CHICAGO — Chicago V

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CHICAGO - Chicago V cover
3.01 | 7 ratings | 2 reviews
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Album · 1972

Filed under Jazz Related Rock


A1 A Hit By Varèse 4:55
A2 All Is Well 3:49
A3 Now That You've Gone 5:06
A4 Dialogue (Part One) 2:58
A5 Dialogue (Part Two) 4:14
B1 While The City Sleeps 3:57
B2 Saturday In The Park 4:00
B3 State Of The Union 6:10
B4 Goodbye 6:07
B5 Alma Mater 3:54

Total Time: 64:02


- Peter Cetera /Bass, Vocals
- Danny Seraphine/Congas, Drums
- Terry Kath /Guitar, Vocals
- Robert Lamm /Keyboards, Vocals
- Lee Loughnane /Trumpet, Backing Vocals, Percussion
- James Pankow /Woodwind, Percussion

About this release

Columbia ‎– KC 31102(US)

Recorded & Mixed at Columbia Recording Studios, New York, NY

Thanks to js, snobb for the updates


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In all fairness, regardless of what you might think of them, you gotta hand it to these blue collar guys regarding their stamina and intestinal fortitude in the early going. In the span of three short years they'd offered up to the fickle public a daunting dozen (that's TWELVE for the metric-minded) sides of shiny black vinyl containing top-quality studio material as well as an elaborate box set of live performances, to boot. Compare that level of output to today's stingy standards when you're lucky if your favorite jazz act releases a lone CD of new music every other year! I envision that when Chicago's megalomaniac producer James Guercio gathered the ragged pack together to plan out LP #5 he got a lot of "I got nothin'" looks from all but golden boy Robert Lamm who, like the nerdy kid at school you loathed and perhaps bullied, announced proudly that he'd been doing his homework diligently and had a slew of tunes in his Superman spiral notebook ready to take into the rehearsal hall. However, in this case I suspect that the rest of the road-weary warriors in the troupe were too burned out to be resentful that little Bobby'd been spending his offstage time writing songs while they freely indulged in the wild & crazy rock & roll lifestyle in city after city. They'd never gone wrong following his lead before and, besides, his proclivity for composition took the pressure off the others, Terry Kath and James Pankow in particular, to deliver the goods. They raise the curtain on this album (I would've called it "Chive" for grins) with the slithering, reptilian groove of "A Hit by Varese," a great example of why this group is rightly considered a pioneering force in jazz/rock fusion. They expertly mix a heavy rocking, churning sensation into a jazzy motif and the spirited improvisational solos rising from each of their talented horn players during the extended middle section are exceptional. The way they slowly but steadily build to a manic state of aural affairs is invigorating and, while not all that complicated, it lacks nothing in the intensity department. The sarcastic lyrics should appeal to everyone who delights in such wit, too. Lamm cries out to be spared the torture of being bombarded ever and anon with tired "oldies" bled to death over the radio waves. "Can you play free or in three or agree to attempt something new?/the people need you, a seed that will lead to a hit by Varese," he pleads with tongue planted firmly in cheek. (For the uninformed, Varese was a non-conformist, avant garde composer whose weird stuff influenced the likes of Zappa and other eclectic dudes of note.) The mellow "All Is Well" follows right on its heels and it's a smooth, flowing romantic tune that no doubt pleased the suits at Columbia at the listening session, eliciting sighs of relief after hearing the rebellious opener and frantically putting their vacations on hold. Still, it alternates coyly between 6/4 and 4/4 time signatures and the superbly-scored, horn ensemble-led bridge segment is admirable.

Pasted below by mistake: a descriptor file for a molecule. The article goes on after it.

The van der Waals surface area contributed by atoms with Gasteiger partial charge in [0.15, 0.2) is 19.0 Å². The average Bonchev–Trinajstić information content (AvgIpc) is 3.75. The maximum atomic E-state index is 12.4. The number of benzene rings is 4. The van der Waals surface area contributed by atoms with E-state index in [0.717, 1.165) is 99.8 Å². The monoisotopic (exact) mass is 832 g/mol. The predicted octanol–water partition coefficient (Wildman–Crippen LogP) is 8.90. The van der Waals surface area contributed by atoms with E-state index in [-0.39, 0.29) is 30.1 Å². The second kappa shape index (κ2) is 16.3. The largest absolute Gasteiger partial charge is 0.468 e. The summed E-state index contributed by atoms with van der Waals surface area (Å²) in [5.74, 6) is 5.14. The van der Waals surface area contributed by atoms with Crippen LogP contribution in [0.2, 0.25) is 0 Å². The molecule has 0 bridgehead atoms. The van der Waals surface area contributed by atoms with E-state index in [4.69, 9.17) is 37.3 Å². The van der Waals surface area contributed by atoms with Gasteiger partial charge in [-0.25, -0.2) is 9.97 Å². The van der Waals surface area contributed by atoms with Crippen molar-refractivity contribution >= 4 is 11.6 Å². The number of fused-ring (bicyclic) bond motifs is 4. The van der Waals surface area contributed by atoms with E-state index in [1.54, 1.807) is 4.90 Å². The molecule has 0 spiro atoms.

Pankow's only contribution is next, the uneven "Now That You've Gone." It begins with a rolling drum pattern from Danny Seraphine that evolves into an energetic waltz where the horns set the pace tactfully in that they don't overwhelm the track. The song structure is too fragmented to be cohesive and/or memorable but Walter Parazaider's unrestrained sax ride is a delight. The two-parted "Dialogue" is the best thing about this record. It's a very unique number that encompasses everything that made this band stand out from the herd. That is to say they didn't neglect their dedication to their craft while continuing to broadcast their strong and sometimes controversial political beliefs. Here Robert allows us to eavesdrop on a theoretical conversation being carried on between a child of the 60s (Kath) and one of the early 70s (Cetera) through which Lamm expresses what he considers a dearth of moral conviction in the up and coming generation. Terry: "When it's time to function as a feeling human being, will your bachelor of arts help you get by?" Peter: "I hope to study further, a few more years or so. I also hope to keep a steady high." It's a riveting exchange about priorities that still rings true today (I saw them in concert recently and they played it to an enthusiastic response). Everyone in the group donates their time equally to make this song work on multiple levels and the "gospelized" finale is an unexpected treat.